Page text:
This book reconstructs the world of eighteenth-century Amazonia to argue that indigenous mobility did not undermine settlement or community. In doing so, it revises longstanding views of native Amazonians as perpetual wanderers, lacking attachment to place and likely to flee at the slightest provocation. Instead, native Amazonians used traditional as well as new, colonial forms of spatial mobility to build enduring communities under the constraints of Portuguese colonialism. Canoeing and trekking through the interior to collect forest products or to contact independent native groups, Indians expanded their social networks, found economic opportunities, and brought new people and resources back to the colonial villages. When they were not participating in these state-sponsored expeditions, many Indians migrated between colonial settlements, seeking to be incorporated as productive members of their chosen communities.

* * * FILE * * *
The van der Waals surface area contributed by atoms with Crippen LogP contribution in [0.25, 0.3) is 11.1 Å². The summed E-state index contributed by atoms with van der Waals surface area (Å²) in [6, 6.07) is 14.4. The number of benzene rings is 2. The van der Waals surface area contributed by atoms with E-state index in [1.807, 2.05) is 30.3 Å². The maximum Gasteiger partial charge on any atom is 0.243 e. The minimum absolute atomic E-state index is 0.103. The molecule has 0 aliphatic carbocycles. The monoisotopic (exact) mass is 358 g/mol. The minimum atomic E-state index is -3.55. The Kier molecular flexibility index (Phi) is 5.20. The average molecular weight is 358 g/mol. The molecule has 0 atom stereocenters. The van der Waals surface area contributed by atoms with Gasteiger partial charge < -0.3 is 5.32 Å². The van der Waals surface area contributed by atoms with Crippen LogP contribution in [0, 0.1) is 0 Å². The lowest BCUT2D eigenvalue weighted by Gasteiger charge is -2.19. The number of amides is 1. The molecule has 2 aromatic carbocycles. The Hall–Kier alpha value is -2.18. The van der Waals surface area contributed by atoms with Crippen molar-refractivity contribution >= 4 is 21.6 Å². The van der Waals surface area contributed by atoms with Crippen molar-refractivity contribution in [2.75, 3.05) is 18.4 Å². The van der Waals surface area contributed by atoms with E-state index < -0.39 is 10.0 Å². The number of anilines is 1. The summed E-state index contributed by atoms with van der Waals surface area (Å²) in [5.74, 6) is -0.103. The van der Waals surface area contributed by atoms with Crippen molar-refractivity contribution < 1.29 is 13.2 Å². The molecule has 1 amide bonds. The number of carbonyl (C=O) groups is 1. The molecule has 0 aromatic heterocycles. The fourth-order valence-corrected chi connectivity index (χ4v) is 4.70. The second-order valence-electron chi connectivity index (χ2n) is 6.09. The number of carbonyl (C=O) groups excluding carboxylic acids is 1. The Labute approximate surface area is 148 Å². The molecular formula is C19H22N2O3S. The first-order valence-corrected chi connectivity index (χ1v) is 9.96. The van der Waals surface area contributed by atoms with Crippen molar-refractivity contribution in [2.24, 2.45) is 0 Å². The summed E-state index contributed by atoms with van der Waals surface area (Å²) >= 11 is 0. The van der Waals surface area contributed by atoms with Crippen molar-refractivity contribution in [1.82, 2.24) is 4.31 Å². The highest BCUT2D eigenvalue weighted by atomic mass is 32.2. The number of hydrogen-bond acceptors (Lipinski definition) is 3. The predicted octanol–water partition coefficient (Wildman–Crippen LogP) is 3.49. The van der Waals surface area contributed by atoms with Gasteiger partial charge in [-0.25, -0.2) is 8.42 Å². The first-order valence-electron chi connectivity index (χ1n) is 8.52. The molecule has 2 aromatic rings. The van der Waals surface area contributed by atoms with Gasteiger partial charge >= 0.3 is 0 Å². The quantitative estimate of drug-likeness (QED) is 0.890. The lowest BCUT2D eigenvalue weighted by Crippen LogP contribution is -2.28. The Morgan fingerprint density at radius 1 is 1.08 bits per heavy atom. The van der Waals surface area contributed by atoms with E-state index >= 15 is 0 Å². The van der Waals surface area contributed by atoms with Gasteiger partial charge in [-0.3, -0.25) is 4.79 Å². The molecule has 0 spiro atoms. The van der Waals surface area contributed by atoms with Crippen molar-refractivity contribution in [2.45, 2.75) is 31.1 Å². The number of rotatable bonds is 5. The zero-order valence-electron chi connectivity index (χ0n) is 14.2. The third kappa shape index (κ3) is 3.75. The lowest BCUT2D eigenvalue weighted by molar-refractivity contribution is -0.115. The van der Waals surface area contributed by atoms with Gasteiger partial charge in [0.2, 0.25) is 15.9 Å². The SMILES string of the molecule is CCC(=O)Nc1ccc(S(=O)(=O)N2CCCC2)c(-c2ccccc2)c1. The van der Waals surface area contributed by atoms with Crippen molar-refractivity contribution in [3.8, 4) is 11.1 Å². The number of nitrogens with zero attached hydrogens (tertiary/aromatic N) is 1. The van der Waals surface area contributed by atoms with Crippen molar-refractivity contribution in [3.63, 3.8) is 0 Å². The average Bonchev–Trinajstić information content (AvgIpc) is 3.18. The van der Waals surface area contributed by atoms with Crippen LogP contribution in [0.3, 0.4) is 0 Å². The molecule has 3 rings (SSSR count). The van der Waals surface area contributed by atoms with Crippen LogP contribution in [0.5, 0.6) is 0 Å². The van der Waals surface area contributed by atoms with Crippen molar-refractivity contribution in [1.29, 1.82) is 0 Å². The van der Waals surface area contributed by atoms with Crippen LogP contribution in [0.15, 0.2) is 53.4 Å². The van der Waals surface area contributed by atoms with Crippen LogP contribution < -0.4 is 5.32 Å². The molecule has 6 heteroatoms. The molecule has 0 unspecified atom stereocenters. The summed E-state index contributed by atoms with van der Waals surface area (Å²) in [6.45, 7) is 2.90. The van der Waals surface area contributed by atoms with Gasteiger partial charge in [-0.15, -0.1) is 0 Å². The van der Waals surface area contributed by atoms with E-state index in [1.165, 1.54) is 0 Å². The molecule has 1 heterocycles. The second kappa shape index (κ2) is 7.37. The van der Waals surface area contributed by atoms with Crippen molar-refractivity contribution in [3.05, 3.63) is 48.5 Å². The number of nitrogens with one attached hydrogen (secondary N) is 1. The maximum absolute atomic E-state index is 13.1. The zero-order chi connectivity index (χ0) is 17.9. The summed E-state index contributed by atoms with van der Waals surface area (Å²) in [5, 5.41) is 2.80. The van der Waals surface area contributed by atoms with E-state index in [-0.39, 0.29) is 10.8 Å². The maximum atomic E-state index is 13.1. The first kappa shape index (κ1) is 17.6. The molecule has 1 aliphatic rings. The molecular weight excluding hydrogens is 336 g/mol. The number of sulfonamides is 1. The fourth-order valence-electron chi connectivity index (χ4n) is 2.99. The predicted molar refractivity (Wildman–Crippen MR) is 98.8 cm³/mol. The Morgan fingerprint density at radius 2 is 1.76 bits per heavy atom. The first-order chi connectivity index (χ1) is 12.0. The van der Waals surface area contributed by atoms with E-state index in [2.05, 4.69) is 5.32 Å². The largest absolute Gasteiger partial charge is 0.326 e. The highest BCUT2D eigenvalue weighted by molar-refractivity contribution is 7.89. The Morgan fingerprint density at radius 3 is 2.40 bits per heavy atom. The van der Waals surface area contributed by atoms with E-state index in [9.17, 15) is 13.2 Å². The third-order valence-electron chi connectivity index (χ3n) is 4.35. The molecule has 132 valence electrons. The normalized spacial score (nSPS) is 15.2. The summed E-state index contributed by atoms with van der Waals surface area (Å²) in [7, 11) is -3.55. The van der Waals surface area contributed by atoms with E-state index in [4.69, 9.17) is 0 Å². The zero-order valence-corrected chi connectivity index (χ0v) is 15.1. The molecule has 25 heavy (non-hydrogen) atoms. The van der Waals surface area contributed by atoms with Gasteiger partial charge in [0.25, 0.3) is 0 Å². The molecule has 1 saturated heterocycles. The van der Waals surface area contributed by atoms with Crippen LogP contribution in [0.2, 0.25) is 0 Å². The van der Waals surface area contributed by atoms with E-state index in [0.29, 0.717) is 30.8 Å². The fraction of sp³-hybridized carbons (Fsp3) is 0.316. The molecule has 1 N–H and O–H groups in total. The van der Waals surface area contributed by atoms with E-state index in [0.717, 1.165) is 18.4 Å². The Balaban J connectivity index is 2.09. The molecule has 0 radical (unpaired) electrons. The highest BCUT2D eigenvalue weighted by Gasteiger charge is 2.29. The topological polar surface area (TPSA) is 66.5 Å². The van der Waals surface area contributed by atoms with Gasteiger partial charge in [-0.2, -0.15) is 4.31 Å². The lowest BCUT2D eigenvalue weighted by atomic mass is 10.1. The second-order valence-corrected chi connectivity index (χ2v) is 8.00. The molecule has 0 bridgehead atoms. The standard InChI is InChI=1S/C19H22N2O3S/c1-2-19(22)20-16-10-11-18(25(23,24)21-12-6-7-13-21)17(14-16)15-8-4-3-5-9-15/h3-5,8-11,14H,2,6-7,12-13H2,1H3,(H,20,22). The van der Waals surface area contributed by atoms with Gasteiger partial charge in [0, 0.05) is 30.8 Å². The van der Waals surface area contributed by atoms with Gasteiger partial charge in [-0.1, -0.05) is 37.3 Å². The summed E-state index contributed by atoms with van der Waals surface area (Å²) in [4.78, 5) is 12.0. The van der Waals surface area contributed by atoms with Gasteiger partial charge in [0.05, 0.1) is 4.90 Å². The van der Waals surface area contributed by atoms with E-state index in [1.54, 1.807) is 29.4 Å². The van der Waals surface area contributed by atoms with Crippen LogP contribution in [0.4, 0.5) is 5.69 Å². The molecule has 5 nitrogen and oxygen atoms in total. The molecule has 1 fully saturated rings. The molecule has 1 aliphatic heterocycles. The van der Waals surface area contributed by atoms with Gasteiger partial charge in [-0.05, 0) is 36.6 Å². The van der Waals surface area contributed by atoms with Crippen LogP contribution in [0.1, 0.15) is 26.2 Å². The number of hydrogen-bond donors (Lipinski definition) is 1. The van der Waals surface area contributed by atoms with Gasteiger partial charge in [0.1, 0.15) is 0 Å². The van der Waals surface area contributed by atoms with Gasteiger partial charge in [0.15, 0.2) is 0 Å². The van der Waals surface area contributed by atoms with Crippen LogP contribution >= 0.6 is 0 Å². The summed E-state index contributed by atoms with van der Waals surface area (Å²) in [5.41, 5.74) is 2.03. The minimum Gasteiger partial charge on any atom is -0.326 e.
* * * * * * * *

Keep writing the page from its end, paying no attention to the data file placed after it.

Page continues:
Drawing on largely untapped village-level sources, the book shows that mobile people remained attached to their home communities and committed to the preservation of their lands and assets. This argument still matters today, and not just to scholars, as rural communities in the Brazilian Amazon find themselves threatened by powerful outsiders who argue that their mobility invalidates their claims to territory.